I've read about einkorn, but haven't experimented with it yet. From what I understand, it's closer to an ancient grain than the typical wheat we know today, which is very interesting to me. I'd love to hear more about what you experience with your different wheats!
Natural leaven bread - would that be like sourdough? I made a sourdough starter from scratch at one point and got a few things out of it, but then it died. Have you been baking with natural leaveners for awhile?
Yes. I have been using natural starter exclusively for bread for about a year. You may want to give an SD starter another try. Aside from the flavor benefits I believe natural starter and long fermentation is a healthier way to eat bread.
I'd agree with you there! I love the idea, and you've inspired me to put this on my list of things to work on :) I really liked the fact that I was able to make my starter from scratch, using the instructions in Artisan Breads Every Day. It was so exciting to see it growing. I'd probably go that route again, unless you've found another starter you've been happy with?
I think Lechem posted this recently. Very similar to how I started mine. this one should work perfect.
Awesome! Thanks for that video link. Hopefully I'll get a chance to watch it this weekend :)
Tom Leonard's book called The Bread Book has a chapter on home milling.
The Laurel's Kitchen Bread Book by Laurel Robertson has a few pages on home milling.
There's not that much to it. Know the capabilities of your machine. Decide if you want to do any sifting.
Hans, good luck with your adventures with your mill, and keep us posted on successes and failures. I have been using only home milled wheat for years now, and don't do any sifting. I went to home milled for the health advantages of using the whole berry, so for me, sifting would be going in a different direction.
For pasta, I use either soft white wheat, or a 50 50 mix of soft and hard, and it comes out fine. Like Amy, I always use the finest grind on my mill, currently I mostly use a Lee Household mill, and you can't mill it twice, but you don't need to either.
To Jeff, get gamma seals and a food grade bucket and you will have no problems. The home depot near me has them http://www.homedepot.com/p/Leaktite-5-gal-Screw-Top-Lid-5GAMMA6/203205720 Once it is ground, I store the flour in the freezer, and don't notice a difference between the flour I use right away, or the flour in the freezer.
In terms of formulas, I just start with a regular whole wheat formula if I can find one, and use that as a base for percentages, and adjust the water . If I only have a AP flour recipe, and I am feeling very diligent, I will make the APP recipe, then make a whole wheat version, adjusting the water to get a feel similar to the feel of the AP flour recipe, My guess is the difference between home milled and store bought whole wheat is probably not much greater than the difference between the different store bought whole wheat by the different producers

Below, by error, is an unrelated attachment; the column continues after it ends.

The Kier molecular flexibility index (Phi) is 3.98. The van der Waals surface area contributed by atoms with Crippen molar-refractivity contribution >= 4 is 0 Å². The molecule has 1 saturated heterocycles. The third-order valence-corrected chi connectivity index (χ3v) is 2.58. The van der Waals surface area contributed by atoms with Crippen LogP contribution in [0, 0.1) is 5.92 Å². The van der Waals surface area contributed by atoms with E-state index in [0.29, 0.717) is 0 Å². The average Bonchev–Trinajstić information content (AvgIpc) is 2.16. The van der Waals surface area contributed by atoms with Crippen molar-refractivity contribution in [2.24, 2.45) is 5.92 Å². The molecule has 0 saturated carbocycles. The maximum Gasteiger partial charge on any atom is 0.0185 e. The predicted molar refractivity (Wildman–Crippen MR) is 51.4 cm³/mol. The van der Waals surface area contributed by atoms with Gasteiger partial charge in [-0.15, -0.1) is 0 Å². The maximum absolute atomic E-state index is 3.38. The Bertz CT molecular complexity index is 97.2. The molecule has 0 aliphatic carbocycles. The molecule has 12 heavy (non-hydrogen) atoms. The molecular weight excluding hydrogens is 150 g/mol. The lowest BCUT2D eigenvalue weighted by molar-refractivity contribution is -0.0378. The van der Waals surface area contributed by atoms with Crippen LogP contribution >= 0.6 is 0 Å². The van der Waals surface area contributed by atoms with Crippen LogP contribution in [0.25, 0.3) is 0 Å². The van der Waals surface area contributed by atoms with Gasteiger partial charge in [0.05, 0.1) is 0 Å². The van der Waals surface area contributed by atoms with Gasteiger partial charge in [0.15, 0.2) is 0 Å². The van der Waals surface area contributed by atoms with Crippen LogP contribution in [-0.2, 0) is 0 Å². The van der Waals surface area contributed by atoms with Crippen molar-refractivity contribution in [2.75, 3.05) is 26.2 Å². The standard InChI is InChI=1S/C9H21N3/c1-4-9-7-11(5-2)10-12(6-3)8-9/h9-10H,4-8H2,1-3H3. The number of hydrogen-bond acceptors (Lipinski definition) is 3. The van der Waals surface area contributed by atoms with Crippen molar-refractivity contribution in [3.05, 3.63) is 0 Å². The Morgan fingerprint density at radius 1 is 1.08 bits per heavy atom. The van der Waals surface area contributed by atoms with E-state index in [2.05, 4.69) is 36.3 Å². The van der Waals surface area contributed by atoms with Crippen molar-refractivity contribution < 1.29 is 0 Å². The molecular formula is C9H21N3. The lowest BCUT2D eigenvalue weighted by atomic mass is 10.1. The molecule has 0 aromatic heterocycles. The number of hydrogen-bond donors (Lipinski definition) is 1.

While I have been using just whole wheat for a while, and nearly only Flour, Water, Salt and wild yeast, I still get plenty of variation just using different methods, and different hydrations, so I have not played with different berries other than soft and hard, and red and white, and a few tries with sprouted grains.
Barry, thanks for the encouragement. the only reason I ask about sifting is that I'd like to use home milled flour for everything. For some things that I bake I don't want 100% whole grain like pizza, buns, bagels, etc. I think I'll have to experiment with different levels of extraction for different tastes and textures.
Hans, I go with 100 % for pizza, in terms of different tastes, you can get quite a variety by just adjusting the portion of red v. white berries. For texture, you are probably right you will need to do some sifting.
I also like to go 100% whole grain wheat for everything, and I've been pleasantly surprised at how non-wheaty a hard white wheat pizza can taste. Of course I've settled on hard white wheat, and haven't used the hard red with its stronger flavor in a few years. I'm able to get a texture I love by using high hydration + a little bit of olive oil and sugar to help with texture. That's a tip I picked up from Peter Reinhart (can't remember the source, as I went through a period of binge watching and reading everything by him that I could!) and I don't need to sift to get a nice, tender texture. But I will say that I haven't gotten that artisan pizza crispness with this type of formula because of they way they tenderize. They tend to be more on the soft and chewy side, like a typical hand-tossed pizza. My baking stone definitely helps though - there's a difference in texture between baking in a pan and baking on the stone.
I did make pizza recently using Turkey Red wheat that had some bran sifted. I had to use a bit of barley malt power to help with browning. My girlfriend has been eating gluten free for about seven years until she ate my naturally leavened heritage grain (Turkey Red) pizza. She had no problem at all digesting it.